A Christmas Mistake by Lucy Maud Montgomery
"Tomorrow is Christmas," announced Teddy
Grant exultantly, as he sat on the floor
struggling manfully with a refractory bootlace
that was knotted and tagless and stubbornly
refused to go into the eyelets of Teddy's patched
boots. "Ain't I glad, though. Hurrah!"
His mother was washing the breakfast dishes in
a dreary, listless sort of way. She looked tired and
broken-spirited. Ted's enthusiasm seemed to grate
on her, for she answered sharply:
"Christmas, indeed. I can't see that it is anything
for us to rejoice over. Other people may be glad
enough, but what with winter coming on I'd
sooner it was spring than Christmas. Mary Alice,
do lift that child out of the ashes and put its shoes
and stockings on. Everything seems to be at sixes
and sevens here this morning."
Keith, the oldest boy, was coiled up on the sofa
calmly working out some algebra problems, quite
oblivious to the noise around him. But he looked
up from his slate, with his pencil suspended above
an obstinate equation, to declaim with a flourish:
"Christmas comes but once a year,
And then Mother wishes it wasn't here."
"I don't, then," said Gordon, son number two,
who was preparing his own noon lunch of bread
and molasses at the table, and making an atrocious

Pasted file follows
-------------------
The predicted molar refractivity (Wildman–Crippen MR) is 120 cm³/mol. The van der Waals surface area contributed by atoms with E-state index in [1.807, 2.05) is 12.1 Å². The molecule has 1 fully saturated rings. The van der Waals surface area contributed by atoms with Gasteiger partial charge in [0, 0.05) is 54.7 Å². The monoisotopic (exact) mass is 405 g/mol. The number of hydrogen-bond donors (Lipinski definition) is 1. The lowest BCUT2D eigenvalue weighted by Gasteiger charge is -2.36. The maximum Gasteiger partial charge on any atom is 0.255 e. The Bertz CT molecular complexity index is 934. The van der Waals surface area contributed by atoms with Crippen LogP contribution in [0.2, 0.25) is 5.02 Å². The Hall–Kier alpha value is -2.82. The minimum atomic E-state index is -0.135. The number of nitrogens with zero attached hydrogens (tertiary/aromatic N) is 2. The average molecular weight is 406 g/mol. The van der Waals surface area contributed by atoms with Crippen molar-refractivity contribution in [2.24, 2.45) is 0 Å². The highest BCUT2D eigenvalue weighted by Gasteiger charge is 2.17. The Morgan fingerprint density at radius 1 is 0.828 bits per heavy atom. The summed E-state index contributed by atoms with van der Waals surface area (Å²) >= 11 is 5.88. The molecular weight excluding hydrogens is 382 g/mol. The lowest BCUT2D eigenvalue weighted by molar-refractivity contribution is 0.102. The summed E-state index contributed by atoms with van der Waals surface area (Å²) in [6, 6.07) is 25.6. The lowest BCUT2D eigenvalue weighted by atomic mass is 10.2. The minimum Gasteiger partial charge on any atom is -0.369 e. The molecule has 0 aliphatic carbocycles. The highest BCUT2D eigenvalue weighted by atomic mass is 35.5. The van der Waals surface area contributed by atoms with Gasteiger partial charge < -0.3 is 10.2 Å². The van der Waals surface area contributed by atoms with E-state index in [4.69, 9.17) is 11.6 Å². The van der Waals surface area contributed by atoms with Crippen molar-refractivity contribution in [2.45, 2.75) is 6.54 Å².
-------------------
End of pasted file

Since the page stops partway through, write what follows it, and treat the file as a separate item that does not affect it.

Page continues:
mess of crumbs and sugary syrup over everything.
"I know one thing to be thankful for, and that is
that there'll be no school. We'll have a whole week
Gordon was noted for his aversion to school and
his affection for holidays.
"And we're going to have turkey for dinner,"
declared Teddy, getting up off the floor and rushing
to secure his share of bread and molasses,
"and cranb'ry sauce and—and—pound cake! Ain't
"No, you are not," said Mrs. Grant desperately,
dropping the dishcloth and snatching the baby on
her knee to wipe the crust of cinders and molasses
from the chubby pink-and-white face. "You may as
well know it now, children, I've kept it from you so
far in hopes that something would turn up, but
nothing has. We can't have any Christmas dinner
tomorrow—we can't afford it. I've pinched and
saved every way I could for the last month, hoping
that I'd be able to get a turkey for you anyhow, but
you'll have to do without it. There's that doctor's
bill to pay and a dozen other bills coming in—and
people say they can't wait. I suppose they can't, but
it's kind of hard, I must say."
The little Grants stood with open mouths and
horrified eyes. No turkey for Christmas! Was the
world coming to an end? Wouldn't the government
interfere if anyone ventured to dispense with a
The gluttonous Teddy stuffed his fists into his
eyes and lifted up his voice. Keith, who understood
better than the others the look on his mother's face,
took his blubbering young brother by the collar and
marched him into the porch. The twins, seeing the
summary proceeding, swallowed the outcries they
had intended to make, although they couldn't keep
a few big tears from running down their fat cheeks.
Mrs. Grant looked pityingly at the disappointed
faces about her.
"Don't cry, children, you make me feel worse.
We are not the only ones who will have to do